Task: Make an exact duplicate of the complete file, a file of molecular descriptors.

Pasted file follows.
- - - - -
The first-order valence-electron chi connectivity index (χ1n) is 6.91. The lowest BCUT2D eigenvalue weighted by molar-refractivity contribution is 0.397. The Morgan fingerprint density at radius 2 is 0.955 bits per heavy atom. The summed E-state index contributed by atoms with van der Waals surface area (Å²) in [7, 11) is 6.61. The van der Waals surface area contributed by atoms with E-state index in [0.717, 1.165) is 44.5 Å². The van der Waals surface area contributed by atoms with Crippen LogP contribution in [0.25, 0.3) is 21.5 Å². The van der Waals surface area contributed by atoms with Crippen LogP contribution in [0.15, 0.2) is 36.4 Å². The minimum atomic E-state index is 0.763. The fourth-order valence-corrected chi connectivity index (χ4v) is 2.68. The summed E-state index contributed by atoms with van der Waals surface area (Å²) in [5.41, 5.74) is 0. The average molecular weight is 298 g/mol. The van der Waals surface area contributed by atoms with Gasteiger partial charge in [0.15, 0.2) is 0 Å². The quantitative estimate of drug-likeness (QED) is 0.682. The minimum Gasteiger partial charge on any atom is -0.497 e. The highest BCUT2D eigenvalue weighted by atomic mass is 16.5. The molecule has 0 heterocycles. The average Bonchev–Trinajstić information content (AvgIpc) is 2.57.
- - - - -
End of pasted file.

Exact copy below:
The first-order valence-electron chi connectivity index (χ1n) is 6.91. The lowest BCUT2D eigenvalue weighted by molar-refractivity contribution is 0.397. The Morgan fingerprint density at radius 2 is 0.955 bits per heavy atom. The summed E-state index contributed by atoms with van der Waals surface area (Å²) in [7, 11) is 6.61. The van der Waals surface area contributed by atoms with E-state index in [0.717, 1.165) is 44.5 Å². The van der Waals surface area contributed by atoms with Crippen LogP contribution in [0.25, 0.3) is 21.5 Å². The van der Waals surface area contributed by atoms with Crippen LogP contribution in [0.15, 0.2) is 36.4 Å². The minimum atomic E-state index is 0.763. The fourth-order valence-corrected chi connectivity index (χ4v) is 2.68. The summed E-state index contributed by atoms with van der Waals surface area (Å²) in [5.41, 5.74) is 0. The average molecular weight is 298 g/mol. The van der Waals surface area contributed by atoms with Gasteiger partial charge in [0.15, 0.2) is 0 Å². The quantitative estimate of drug-likeness (QED) is 0.682. The minimum Gasteiger partial charge on any atom is -0.497 e. The highest BCUT2D eigenvalue weighted by atomic mass is 16.5. The molecule has 0 heterocycles. The average Bonchev–Trinajstić information content (AvgIpc) is 2.57.